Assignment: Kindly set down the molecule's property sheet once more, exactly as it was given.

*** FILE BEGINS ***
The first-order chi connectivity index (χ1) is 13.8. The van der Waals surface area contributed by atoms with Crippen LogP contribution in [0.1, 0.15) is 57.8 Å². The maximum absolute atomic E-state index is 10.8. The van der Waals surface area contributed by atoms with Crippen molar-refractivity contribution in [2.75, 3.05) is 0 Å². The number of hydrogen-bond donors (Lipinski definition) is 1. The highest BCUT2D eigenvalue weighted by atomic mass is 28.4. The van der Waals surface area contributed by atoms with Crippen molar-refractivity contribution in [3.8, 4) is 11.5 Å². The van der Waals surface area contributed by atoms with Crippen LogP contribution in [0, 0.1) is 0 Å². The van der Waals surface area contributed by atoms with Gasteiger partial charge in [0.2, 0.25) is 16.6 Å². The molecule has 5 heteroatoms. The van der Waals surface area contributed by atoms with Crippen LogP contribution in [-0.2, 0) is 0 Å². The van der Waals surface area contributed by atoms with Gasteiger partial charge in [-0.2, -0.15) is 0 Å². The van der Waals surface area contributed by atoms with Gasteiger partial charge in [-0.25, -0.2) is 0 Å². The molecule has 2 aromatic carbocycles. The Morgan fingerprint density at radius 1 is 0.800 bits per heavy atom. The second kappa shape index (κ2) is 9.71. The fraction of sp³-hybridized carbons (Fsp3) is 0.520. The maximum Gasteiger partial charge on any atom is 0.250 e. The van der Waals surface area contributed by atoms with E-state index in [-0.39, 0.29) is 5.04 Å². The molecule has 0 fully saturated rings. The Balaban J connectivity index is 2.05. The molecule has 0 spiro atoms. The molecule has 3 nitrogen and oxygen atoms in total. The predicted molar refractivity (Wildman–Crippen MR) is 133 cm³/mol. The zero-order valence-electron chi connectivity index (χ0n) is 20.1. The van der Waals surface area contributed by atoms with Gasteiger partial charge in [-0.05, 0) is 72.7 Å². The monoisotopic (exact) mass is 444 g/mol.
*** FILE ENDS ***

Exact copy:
The first-order chi connectivity index (χ1) is 13.8. The van der Waals surface area contributed by atoms with Crippen LogP contribution in [0.1, 0.15) is 57.8 Å². The maximum absolute atomic E-state index is 10.8. The van der Waals surface area contributed by atoms with Crippen molar-refractivity contribution in [2.75, 3.05) is 0 Å². The number of hydrogen-bond donors (Lipinski definition) is 1. The highest BCUT2D eigenvalue weighted by atomic mass is 28.4. The van der Waals surface area contributed by atoms with Crippen molar-refractivity contribution in [3.8, 4) is 11.5 Å². The van der Waals surface area contributed by atoms with Crippen LogP contribution in [0, 0.1) is 0 Å². The van der Waals surface area contributed by atoms with Gasteiger partial charge in [0.2, 0.25) is 16.6 Å². The molecule has 5 heteroatoms. The van der Waals surface area contributed by atoms with Crippen LogP contribution in [-0.2, 0) is 0 Å². The van der Waals surface area contributed by atoms with Gasteiger partial charge in [-0.2, -0.15) is 0 Å². The van der Waals surface area contributed by atoms with Gasteiger partial charge in [-0.25, -0.2) is 0 Å². The molecule has 2 aromatic carbocycles. The Morgan fingerprint density at radius 1 is 0.800 bits per heavy atom. The second kappa shape index (κ2) is 9.71. The fraction of sp³-hybridized carbons (Fsp3) is 0.520. The maximum Gasteiger partial charge on any atom is 0.250 e. The van der Waals surface area contributed by atoms with E-state index in [-0.39, 0.29) is 5.04 Å². The molecule has 0 fully saturated rings. The Balaban J connectivity index is 2.05. The molecule has 0 spiro atoms. The molecule has 3 nitrogen and oxygen atoms in total. The predicted molar refractivity (Wildman–Crippen MR) is 133 cm³/mol. The zero-order valence-electron chi connectivity index (χ0n) is 20.1. The van der Waals surface area contributed by atoms with Gasteiger partial charge in [-0.05, 0) is 72.7 Å². The monoisotopic (exact) mass is 444 g/mol.